Five: A church made up almost entirely of elderly people (let’s call them “Boomers,”) can survive indefinitely if it brings in a steady stream of new elderly people to replace the ones who die. I’m not being facetious. A sixty-year-old person can easily contribute twenty or more years of his or her life to church community. Church community is great for elderly people. They key is to grasp this as an opportunity if it is the one that works for your church, and then intentionally pursue it.           

 Six: One of the largest costs of doing “business,” in the UCC in Toronto and other large Canadian cities is ministerial wages. Many Evangelical groups don’t have these high costs because they pay less. That means they need fewer resources to launch new churches in promising city neighbourhoods, or they can divert more resources to outreach. Many Evangelical ministers are happy to engage in tent-making ministries, to earn lower wages because of spousal support, even to work for nothing until a church grows to the point that it can support them. They do so because they believe in what they are doing. I’m not sure what to make of this. Should we pay less? Is a fair wage worth a church’s dying for? Can we promote tent-making as an option? Or, are we just to old, to set in our ways, too tight with our privilege to respond to innovations happening elsewhere in Christianity?            

Seven: If you are going through a mid-life crisis and want to (and can afford to) find yourself spiritually by going to seminary, great. But the ministry is not a place for people looking to find themselves; it is a place for growing, nurturing churches that can make a difference in the city and country by offering those churches leadership, vision, encouragement, and wisdom. It is for building Christ-like communities so compelling that people see God in them, even from a distance. This is hard work for people who know who they are and what they want, not for people who see their primary goal in life as remaining a pilgrim.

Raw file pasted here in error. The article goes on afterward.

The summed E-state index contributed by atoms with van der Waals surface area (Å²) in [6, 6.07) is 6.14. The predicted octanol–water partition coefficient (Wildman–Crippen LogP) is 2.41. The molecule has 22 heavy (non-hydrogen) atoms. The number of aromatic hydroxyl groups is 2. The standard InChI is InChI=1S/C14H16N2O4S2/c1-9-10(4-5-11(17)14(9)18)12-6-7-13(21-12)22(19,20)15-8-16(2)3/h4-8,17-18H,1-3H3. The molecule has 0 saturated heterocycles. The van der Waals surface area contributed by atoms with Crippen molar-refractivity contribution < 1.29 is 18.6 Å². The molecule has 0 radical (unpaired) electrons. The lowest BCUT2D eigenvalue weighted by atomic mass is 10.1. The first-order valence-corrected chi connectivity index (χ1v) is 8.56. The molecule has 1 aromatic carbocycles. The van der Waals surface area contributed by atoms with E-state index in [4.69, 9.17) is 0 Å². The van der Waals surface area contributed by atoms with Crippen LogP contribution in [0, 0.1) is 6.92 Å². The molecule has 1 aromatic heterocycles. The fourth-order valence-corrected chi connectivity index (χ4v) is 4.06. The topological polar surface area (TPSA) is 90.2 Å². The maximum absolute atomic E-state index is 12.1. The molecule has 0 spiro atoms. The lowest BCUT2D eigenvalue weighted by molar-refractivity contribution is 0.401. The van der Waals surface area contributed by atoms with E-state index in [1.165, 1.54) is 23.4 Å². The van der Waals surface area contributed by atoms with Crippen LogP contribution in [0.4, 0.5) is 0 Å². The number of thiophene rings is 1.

Eight: Beware of guilting. We love social justice. We live for the least, the last, the marginalized. But if we get into the pulpit and make it a steady stream of “you must,” “do this,” “get on with it!” you will drive your parishioners to spiritual depression. Don’t forget to speak of other things from the pulpit, of gratitude, and grace. Don’t just crack the whip, but offer perspective, teach the story, laugh, and poke fun at yourself. Guilt is what we as Christians are supposed to get rid of, not cultivate.            

Nine: Do not, for a moment, underestimate the value, importance, absolute necessity of great preaching. It is harder than ever to hold an audience’s attention. To do so, one must become a student of narrative, an astute observer of how contemporary media works (and doesn’t), and one must be willing to spend a lot of time crafting something that will surprise and delight—at least on a regular basis! Boring people is a sin.            

Ten: Minsters must have sincere and enduring affection for everyone who comes to worship. That affection needs to be worn on the shirt-sleeve. If, on the other hand, you suggest, as a minister (or even as a parishioner) that “I’m not really that interested in you,” or, “I don’t like you,” or, “you are not making the grade,” they will leave. It is by our love for one another that people see Jesus—but it is also a huge motivation to belong. And the congregation will always look to the minister to see how it is done. That also means, by the way, that in the church the minister—and the rest of the leadership—needs to be the first to say, “I’m sorry.” Such powerful words, those. But entrepreneurial too, because they advertise a community that is not only relevant and interesting and engaged—but a community that is safe.